The cataract is a blurring of the lens. This blurring results in the image that the patient sees progressively losing more and more in sharpness and intensity of colors. Blurring is usually the result of aging of the lens.
The Greek word cataract is officially used in the international literature. It used to be believed that the pupil’s gray color comes from cloudy fluid inside the eye.
Cataract occurs in about 99% of the population at the age of over 65 years. More than 3 million cataract surgeries are performed annually in the US.
How is cataract caused?
Our lens displays two important features:
- is transparent
- is soft and flexible so that it can change its shape by a circular muscle (accommodation effect). This is possible until the age of about 45 years and so objects can be perceived and clearly seen both near and far.
These two characteristics are affected by proteins and lens fluid. Over the years their composition changes, fluid builds up in the lens, which disrupts the balance between liquid and non-liquid components of the lens and causes it to blur. That is how the cataract starts.
There are several stages of lens blurring, which progress and move on to the next:
- the beginning cataract with mild blurring
- the advanced cataract
- the pre-mature cataract : lens blurring is very advanced
- the mature cataract: the lens is completely blurry
- the over-mature cataract: its dark brown core is seated at the bottom of the fluidized lens. This stage now occurs very rarely in developed countries.
- The main causes of cataracts are:
- old age (senile cataract)
- trauma (traumatic cataract)
- diabetes mellitus (diabetic cataract)
- intraocular inflammation (complicated cataract)
- congenital lens blurring (congenital cataract)
- other causes are disorders of lens metabolism, poor nutrition, and ultraviolet radiation.
- The vision decreases.
- Colors and contrast are less intense.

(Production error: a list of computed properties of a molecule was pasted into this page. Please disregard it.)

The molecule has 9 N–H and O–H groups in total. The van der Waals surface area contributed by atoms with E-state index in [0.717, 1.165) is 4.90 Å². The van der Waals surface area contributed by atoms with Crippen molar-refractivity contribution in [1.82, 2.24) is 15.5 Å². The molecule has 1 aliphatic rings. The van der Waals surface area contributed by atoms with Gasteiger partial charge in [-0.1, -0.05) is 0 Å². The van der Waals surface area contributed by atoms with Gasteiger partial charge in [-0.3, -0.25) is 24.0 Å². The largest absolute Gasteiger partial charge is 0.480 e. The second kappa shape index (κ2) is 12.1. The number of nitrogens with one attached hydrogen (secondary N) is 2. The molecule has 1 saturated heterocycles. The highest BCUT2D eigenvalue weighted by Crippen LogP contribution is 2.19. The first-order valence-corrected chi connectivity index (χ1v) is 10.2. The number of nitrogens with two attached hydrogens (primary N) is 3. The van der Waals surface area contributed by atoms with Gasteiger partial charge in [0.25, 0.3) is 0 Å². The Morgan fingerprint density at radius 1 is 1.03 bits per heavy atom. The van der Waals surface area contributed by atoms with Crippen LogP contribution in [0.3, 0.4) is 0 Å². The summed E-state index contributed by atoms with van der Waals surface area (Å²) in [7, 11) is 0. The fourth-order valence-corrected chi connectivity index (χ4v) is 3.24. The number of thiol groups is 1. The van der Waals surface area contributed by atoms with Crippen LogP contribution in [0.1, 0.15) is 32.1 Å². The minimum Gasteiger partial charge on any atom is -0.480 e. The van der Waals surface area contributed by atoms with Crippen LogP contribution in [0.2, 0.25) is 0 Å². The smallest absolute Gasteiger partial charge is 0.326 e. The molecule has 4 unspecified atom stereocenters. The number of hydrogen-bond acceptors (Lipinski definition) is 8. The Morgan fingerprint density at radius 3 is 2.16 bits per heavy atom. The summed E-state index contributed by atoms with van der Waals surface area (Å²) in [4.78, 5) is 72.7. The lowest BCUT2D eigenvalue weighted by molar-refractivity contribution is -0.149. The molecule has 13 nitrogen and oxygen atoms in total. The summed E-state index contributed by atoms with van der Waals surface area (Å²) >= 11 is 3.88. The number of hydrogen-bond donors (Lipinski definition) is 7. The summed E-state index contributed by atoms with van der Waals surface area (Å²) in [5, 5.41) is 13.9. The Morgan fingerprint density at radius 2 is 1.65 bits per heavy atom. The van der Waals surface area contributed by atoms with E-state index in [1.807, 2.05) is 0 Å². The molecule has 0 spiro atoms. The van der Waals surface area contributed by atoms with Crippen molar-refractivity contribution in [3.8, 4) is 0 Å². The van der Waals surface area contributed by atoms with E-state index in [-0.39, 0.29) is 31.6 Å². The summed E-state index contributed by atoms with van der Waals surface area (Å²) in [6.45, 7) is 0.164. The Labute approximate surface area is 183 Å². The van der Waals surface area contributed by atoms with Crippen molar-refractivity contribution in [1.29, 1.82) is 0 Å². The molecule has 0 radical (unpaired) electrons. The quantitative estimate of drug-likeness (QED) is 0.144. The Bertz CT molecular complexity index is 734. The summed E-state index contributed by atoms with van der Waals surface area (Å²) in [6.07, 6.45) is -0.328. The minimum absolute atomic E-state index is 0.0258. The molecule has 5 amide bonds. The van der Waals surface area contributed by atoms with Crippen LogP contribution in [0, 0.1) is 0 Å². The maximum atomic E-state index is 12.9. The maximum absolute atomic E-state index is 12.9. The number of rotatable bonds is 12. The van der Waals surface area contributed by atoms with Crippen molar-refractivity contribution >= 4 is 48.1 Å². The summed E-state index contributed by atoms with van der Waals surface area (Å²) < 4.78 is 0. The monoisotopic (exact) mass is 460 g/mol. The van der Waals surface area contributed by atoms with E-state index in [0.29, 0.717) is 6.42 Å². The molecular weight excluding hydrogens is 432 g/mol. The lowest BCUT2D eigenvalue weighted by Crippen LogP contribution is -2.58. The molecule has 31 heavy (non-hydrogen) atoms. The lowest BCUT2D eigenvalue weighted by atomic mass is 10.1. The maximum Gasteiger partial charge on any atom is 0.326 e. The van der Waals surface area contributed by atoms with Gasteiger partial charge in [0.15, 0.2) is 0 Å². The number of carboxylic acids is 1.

- The eye is sensitive to bright light.
- The affected perceives the environment pale.
- In some cases, there is diplopia
At an advanced stage vision decreases so much that even blindness can occur. The pupil’s getting a gray color. When shooting with flash no longer appear “red eyes”.
With the examination by the doctor in the slit lamp, a diagnostic microscope. With the thin beam of light and the corresponding magnification it can diagnose which layer of the lens has blurred.
Senile cataract is the most common ocular disease which can be treated surgically. Cataract surgery is also the most common in medicine in general.
The decision on the operation is made every time personally and depends on the patient’s requirements:
- is the patient due to blurring strongly affected or has no serious problem?
- Are there other eye diseases (diseases of the retina, optic nerve, strabismus, etc.)?
- if the lens is too blurry the surgery may also be without any benefit in terms of vision necessary. Even a rapidly occurring “edema” of the lens after e.g., an injury can cause a sudden opening of the lens capsule. This leads to an inflammatory reaction of the eye with high pressure. Over time, the thickness of the lens increases, which flattens the anterior chamber, resulting in an increase in pressure even in very high levels. In an hypermature cataract, lens albumins can penetrate the capsule and cause inflammation with accompanying high intraocular pressure.
- Most operations are performed under local anesthesia.
- After opening the cornea (2.2 mm incision which does not require suturing at the end of the operation) the nucleus and cortex of the lens are emulsified and removed.
- Then a folded intraocular lens (made of acrylic material) is inserted and replaces the removed blurry lens. This artificial lens should replace the lens that has been removed in terms of eye refraction. The calculation of the refractive power of the lens is made by the measurement of the curvature of the cornea as well as the length of the eyeball by ultrasound or laser device.
- These two measurements allow precisely the choice of the intraocular lens. This can correct myopia, hyperopia and astigmatism.
Cataract is a progressive disease that causes a gradual decrease in vision. Through the operation a complete restoration can be achieved. Modern lenses have proven to be particularly safe and effective for many years. Inflammations are extremely rare. At 10-15% occurs 6 months up to 5 years after surgery the so-called secondary cataract which is a blurring of the posterior capsular bag, usually causes a slight decrease in vision and is treated without surgery, within a few minutes using an YAG -LASER device.